Big Oil Predicts Big Growth for Ethanol, Biodiesel

John Davis

The largest oil and gas producer in the country is predicting that in 20 years, there will be more ethanol and biodiesel than gasoline and diesel produced in the U.S. reports that Katrina Landis, head of BP’s alternative-energy unit, made the claim that biofuels will replace about 25 percent of gasoline and 8 percent of diesel in 2030, raising American biofuel production by more than four times what it was per day in 2007:

Gasoline producers are entering the U.S. ethanol business as the government promotes use of the corn-based fuel to curb dependence on oil imports. Valero Energy Corp., the largest U.S. refiner, paid $477 million in March for seven ethanol plants owned by bankrupt producer VeraSun Energy Corp. Biodiesel, for use in diesel-powered engines, is made from vegetable oils and animal fats.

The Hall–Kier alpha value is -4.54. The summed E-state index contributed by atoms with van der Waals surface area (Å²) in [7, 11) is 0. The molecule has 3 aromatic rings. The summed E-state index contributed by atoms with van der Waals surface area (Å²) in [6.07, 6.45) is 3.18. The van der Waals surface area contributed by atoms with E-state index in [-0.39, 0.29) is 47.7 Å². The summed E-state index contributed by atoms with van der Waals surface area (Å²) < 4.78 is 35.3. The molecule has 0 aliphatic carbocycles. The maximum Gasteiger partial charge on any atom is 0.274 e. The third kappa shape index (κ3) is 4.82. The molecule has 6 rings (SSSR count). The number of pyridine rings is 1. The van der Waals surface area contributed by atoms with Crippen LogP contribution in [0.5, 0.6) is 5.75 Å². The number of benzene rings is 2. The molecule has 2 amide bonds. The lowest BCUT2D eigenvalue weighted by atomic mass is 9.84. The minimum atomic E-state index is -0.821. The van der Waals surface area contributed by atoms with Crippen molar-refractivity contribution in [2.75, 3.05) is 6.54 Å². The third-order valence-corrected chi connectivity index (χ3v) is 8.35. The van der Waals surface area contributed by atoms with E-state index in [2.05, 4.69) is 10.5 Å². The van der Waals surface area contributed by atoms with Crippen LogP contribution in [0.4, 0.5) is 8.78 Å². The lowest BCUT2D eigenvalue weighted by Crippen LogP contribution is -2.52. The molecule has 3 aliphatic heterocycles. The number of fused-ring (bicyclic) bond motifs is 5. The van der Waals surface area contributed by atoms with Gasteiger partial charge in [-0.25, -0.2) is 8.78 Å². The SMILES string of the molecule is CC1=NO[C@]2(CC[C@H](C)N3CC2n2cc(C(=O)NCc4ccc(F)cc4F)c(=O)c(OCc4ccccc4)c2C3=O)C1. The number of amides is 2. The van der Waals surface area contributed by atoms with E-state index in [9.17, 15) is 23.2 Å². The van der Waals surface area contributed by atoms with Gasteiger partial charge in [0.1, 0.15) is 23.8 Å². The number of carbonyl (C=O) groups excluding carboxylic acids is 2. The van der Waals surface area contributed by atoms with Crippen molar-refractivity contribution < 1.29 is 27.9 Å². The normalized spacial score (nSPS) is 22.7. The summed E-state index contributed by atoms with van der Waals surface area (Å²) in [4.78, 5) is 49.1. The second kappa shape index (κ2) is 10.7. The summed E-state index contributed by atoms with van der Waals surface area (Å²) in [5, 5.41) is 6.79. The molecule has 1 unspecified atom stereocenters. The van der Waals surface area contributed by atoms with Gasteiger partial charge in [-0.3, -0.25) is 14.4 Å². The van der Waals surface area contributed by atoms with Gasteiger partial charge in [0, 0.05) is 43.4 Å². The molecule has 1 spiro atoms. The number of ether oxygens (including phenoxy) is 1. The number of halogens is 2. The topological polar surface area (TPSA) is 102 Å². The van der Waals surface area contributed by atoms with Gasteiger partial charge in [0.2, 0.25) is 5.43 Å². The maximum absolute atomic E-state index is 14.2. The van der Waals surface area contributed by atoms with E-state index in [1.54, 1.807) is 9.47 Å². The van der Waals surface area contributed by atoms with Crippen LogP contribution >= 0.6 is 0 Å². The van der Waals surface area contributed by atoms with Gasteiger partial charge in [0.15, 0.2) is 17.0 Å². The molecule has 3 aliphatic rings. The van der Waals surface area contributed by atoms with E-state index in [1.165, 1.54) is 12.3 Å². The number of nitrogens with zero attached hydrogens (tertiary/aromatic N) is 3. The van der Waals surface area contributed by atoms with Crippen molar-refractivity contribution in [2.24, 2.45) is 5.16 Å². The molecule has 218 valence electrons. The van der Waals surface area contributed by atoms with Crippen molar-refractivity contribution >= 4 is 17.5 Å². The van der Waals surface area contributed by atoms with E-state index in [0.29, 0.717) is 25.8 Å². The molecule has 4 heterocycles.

BP Alternative Energy has earmarked $8 billion for project investment in the decade through 2015. BP, which expects biofuels to account for 11 percent to 19 percent of the world’s transport-fuel market by 2030, supplied about 10 percent of global biofuels last year, according to company estimates.

Expansion in biofuels, along with solar, wind-power and carbon-capture and storage projects, will help BP reduce greenhouse-gas emissions, blamed for global warming, Landis said.

“We are now taking steps in BP to build the cost of carbon into everything we do; every project we consider, whether that be in exploration, refining or retail,” Landis said.

You can read the text of Landis’ speech here.

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